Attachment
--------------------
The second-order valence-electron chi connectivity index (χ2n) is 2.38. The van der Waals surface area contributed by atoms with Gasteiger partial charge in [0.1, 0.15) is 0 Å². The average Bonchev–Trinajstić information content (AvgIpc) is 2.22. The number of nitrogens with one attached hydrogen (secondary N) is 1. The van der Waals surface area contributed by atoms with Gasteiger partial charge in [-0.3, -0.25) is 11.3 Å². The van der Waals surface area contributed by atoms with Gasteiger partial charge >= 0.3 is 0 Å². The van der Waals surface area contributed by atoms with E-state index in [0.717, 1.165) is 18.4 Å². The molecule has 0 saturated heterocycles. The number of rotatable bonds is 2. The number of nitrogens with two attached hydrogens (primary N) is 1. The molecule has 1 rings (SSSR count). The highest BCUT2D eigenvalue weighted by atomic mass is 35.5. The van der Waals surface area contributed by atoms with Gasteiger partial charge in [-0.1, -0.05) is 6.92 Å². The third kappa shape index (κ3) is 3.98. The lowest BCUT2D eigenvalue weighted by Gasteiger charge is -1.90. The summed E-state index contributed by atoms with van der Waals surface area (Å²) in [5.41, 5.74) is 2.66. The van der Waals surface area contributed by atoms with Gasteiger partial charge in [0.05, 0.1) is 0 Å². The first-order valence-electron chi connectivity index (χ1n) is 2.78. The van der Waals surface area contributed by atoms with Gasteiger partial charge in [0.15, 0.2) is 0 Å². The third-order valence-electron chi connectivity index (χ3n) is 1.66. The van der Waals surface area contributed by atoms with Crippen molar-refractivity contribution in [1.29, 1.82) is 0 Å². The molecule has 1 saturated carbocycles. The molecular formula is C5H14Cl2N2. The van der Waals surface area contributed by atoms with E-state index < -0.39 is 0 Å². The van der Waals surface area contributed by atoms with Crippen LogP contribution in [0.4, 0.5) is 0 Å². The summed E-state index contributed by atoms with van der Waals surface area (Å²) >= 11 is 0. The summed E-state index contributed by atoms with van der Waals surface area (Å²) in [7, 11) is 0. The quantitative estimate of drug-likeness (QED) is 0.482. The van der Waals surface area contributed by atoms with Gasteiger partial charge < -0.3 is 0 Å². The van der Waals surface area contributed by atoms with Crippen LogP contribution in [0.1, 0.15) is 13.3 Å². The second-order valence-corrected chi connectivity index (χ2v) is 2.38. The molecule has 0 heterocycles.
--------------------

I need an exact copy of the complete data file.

The second-order valence-electron chi connectivity index (χ2n) is 2.38. The van der Waals surface area contributed by atoms with Gasteiger partial charge in [0.1, 0.15) is 0 Å². The average Bonchev–Trinajstić information content (AvgIpc) is 2.22. The number of nitrogens with one attached hydrogen (secondary N) is 1. The van der Waals surface area contributed by atoms with Gasteiger partial charge in [-0.3, -0.25) is 11.3 Å². The van der Waals surface area contributed by atoms with Gasteiger partial charge >= 0.3 is 0 Å². The van der Waals surface area contributed by atoms with E-state index in [0.717, 1.165) is 18.4 Å². The molecule has 0 saturated heterocycles. The number of rotatable bonds is 2. The number of nitrogens with two attached hydrogens (primary N) is 1. The molecule has 1 rings (SSSR count). The highest BCUT2D eigenvalue weighted by atomic mass is 35.5. The van der Waals surface area contributed by atoms with Gasteiger partial charge in [-0.1, -0.05) is 6.92 Å². The third kappa shape index (κ3) is 3.98. The lowest BCUT2D eigenvalue weighted by Gasteiger charge is -1.90. The summed E-state index contributed by atoms with van der Waals surface area (Å²) in [5.41, 5.74) is 2.66. The van der Waals surface area contributed by atoms with Gasteiger partial charge in [0.05, 0.1) is 0 Å². The first-order valence-electron chi connectivity index (χ1n) is 2.78. The van der Waals surface area contributed by atoms with Gasteiger partial charge in [0.15, 0.2) is 0 Å². The third-order valence-electron chi connectivity index (χ3n) is 1.66. The van der Waals surface area contributed by atoms with Crippen molar-refractivity contribution in [1.29, 1.82) is 0 Å². The molecule has 1 saturated carbocycles. The molecular formula is C5H14Cl2N2. The van der Waals surface area contributed by atoms with E-state index < -0.39 is 0 Å². The van der Waals surface area contributed by atoms with Crippen LogP contribution in [0.4, 0.5) is 0 Å². The summed E-state index contributed by atoms with van der Waals surface area (Å²) >= 11 is 0. The summed E-state index contributed by atoms with van der Waals surface area (Å²) in [7, 11) is 0. The quantitative estimate of drug-likeness (QED) is 0.482. The van der Waals surface area contributed by atoms with Gasteiger partial charge < -0.3 is 0 Å². The van der Waals surface area contributed by atoms with Crippen LogP contribution in [0.1, 0.15) is 13.3 Å². The second-order valence-corrected chi connectivity index (χ2v) is 2.38. The molecule has 0 heterocycles.